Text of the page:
Haven’t worked out your summer jobs and internships just yet? Here are some tips for that last-minute way to work it out.
Rising Sophomores: Don’t stress too hard. This summer is more about keeping busy and less about keeping up with the inevitable competition back in the Emory Bubble. Apply to work at a store or restaurant nearby to earn some cash for when you want to semi-support yourself back at school. Tell your parents to ask their friends and see if you can do some filing around the office—you know, something that you can spice up into “Executive Marketing Intern” on your resume. One of their friends is bound to have some shredding for you to do. If not, babysitting is still an in-demand job and tax-free, and will definitely be more lucrative than any glorified but unpaid internship.
Rising Juniors: I hope you aren’t sweating yet because you shouldn’t be. I know you have those few friends who landed a job in the big leagues, but there are just as many people who are still rummaging through their emails to find ANYTHING. Email and call places near your home or here in Atlanta (banks, doctor’s offices, newspapers, etc.) and say you want to get an education and you’d love to shadow a few days a week to see what the field is all about. They’ll be impressed that you aren’t begging for a paid internship and are smart enough to realize the importance of “getting educated in a field” because you are genuinely passionate about the industry you want to pursue. Alternatively, online blogs are always looking for contributing writers. Even if you aren’t pursuing a career in communications, writing skills are a must for anyone and everyone. The experience in a real work setting, the legitimate practice, and of course, that little something to add to your resume is invaluable.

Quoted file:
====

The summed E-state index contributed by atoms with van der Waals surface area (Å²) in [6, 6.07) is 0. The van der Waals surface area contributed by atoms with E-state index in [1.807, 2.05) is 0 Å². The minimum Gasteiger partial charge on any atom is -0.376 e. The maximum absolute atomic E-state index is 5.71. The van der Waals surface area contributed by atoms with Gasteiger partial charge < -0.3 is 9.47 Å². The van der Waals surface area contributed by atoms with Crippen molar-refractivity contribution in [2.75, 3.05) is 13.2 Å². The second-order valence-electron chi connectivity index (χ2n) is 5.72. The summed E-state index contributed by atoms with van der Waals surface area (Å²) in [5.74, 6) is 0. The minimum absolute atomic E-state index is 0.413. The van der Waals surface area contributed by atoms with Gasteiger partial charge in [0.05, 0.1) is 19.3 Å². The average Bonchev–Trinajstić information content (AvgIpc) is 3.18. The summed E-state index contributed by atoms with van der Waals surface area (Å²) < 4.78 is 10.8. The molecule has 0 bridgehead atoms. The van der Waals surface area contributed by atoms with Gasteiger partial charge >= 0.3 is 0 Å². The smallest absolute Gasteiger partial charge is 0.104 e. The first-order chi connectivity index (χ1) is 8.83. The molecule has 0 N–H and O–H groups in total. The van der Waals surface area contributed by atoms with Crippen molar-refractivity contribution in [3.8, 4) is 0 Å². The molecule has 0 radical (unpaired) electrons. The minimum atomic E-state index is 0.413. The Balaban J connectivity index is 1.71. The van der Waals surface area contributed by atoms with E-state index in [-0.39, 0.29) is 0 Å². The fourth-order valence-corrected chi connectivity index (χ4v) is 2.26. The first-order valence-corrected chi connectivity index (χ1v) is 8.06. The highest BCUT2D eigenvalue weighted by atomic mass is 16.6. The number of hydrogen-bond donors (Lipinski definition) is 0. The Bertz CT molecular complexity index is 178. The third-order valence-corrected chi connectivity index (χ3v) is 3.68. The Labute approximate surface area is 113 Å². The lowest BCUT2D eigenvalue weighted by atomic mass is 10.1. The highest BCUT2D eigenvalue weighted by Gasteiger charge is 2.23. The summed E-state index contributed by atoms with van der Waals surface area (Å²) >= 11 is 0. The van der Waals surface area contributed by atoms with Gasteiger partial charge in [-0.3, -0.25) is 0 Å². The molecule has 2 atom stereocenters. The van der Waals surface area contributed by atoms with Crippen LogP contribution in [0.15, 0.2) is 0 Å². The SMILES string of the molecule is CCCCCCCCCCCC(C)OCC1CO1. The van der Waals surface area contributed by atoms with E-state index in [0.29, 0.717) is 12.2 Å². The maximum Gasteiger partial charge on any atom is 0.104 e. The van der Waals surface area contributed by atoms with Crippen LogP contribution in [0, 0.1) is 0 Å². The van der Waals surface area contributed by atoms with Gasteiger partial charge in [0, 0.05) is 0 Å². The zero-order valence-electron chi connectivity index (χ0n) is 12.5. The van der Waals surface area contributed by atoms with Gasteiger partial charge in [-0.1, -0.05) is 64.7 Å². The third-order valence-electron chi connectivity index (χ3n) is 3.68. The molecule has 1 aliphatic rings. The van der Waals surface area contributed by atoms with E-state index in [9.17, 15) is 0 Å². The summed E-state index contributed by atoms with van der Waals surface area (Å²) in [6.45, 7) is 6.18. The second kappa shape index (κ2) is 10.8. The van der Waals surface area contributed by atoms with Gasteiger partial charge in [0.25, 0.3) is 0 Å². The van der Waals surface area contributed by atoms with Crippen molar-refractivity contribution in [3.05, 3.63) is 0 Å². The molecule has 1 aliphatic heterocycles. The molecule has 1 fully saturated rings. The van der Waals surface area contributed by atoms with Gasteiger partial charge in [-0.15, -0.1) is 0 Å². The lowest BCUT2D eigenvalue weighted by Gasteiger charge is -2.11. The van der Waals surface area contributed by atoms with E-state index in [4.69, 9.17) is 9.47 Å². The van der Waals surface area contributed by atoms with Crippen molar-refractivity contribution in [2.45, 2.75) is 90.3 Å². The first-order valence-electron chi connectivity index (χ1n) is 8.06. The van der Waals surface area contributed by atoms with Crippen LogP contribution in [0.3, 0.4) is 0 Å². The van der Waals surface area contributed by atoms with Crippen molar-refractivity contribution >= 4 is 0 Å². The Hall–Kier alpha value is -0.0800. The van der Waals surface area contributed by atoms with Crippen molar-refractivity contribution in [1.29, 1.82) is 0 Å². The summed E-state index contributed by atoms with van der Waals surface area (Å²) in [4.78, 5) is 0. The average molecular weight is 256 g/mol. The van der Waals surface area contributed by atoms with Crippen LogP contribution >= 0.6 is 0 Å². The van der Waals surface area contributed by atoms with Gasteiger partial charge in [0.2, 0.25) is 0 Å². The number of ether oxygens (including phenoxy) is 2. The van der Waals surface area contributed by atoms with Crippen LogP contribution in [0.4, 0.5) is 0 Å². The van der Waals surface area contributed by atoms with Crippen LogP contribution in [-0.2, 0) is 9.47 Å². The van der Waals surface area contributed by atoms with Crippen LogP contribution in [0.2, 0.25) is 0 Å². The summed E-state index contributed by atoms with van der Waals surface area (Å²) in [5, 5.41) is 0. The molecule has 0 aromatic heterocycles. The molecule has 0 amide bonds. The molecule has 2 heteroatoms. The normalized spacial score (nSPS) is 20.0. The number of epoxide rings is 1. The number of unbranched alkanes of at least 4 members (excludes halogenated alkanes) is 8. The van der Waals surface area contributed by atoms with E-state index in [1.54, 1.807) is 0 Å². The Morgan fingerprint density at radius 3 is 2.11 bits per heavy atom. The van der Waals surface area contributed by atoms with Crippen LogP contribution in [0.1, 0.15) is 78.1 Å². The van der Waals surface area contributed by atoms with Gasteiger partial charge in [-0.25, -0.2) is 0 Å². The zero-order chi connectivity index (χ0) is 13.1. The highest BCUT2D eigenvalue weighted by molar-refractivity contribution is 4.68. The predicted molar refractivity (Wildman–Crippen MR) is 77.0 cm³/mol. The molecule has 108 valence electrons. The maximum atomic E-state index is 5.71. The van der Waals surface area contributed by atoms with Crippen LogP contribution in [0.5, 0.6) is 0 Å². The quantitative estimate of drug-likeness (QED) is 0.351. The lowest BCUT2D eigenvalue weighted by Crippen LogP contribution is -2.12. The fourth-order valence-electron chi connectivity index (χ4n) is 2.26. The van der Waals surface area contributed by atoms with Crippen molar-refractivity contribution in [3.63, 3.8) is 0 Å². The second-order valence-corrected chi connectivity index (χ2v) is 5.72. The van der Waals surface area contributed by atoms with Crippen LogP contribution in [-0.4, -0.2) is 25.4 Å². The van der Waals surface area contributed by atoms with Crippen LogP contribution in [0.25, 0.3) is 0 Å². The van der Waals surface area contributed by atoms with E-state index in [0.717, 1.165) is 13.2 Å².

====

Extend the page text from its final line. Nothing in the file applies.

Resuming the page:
Rising Seniors: Now it’s time to buckle down. Some fields aren’t the type to hire on a non-need basis so if you don’t have an internship now it may not be your fault. Nevertheless, it is time to get some field experience before your last year of college so you can finish with a bang–and a job. Rules for sophomores and juniors still apply. Don’t think that you are above these options and don’t feel bad that you haven’t landed opportunities you thought you had in the bag. Take a deep breath, maybe start to consider different or smaller cities or consider staying home. Step a bit out of your comfort zone and consider an internship in something that’s slightly astray from your initially planned path. Want to be a doctor and intern at a medical center? Try pharmaceutical-type jobs instead. Or maybe email an author who wrote a medical book that you enjoyed (or your mom enjoyed and told you about) and ask what her next project is and say you’d like to help out. Thinking out of the box can help you land something unconventional that still gives you great experience and of course boosts that resume!
Almost Graduates: At this point, you may still be waiting to hear back from companies or grad schools, or you may be in a job rut and have convinced yourself you’ve exhausted all of your options. That is simply not the case; let me introduce you to start-ups. Start-ups are your new best friend. Check out anything online. They all are looking for people willing to look and to start with minimum pay (but minimum pay is better than no pay). Dedicate yourself to them for a year (suck it up) and the payoff will come soon enough. I’m not going to tell you to network your socks off because that is a given and one of the most annoyingly obvious things for a person to tell you, so I won’t digress. Consider working with your school’s alumni network for a year. Not only does it look great to get involved with a university’s alumni network, but you will have first-hand access to successful graduates and alumni events to get your pick of new friends that just so happen to run your dream hedge fund.
Let these tips be a stepping-stone towards your future. You’re still young. Don’t flip if you are still unemployed and possibly stuck living with your parents. You got this!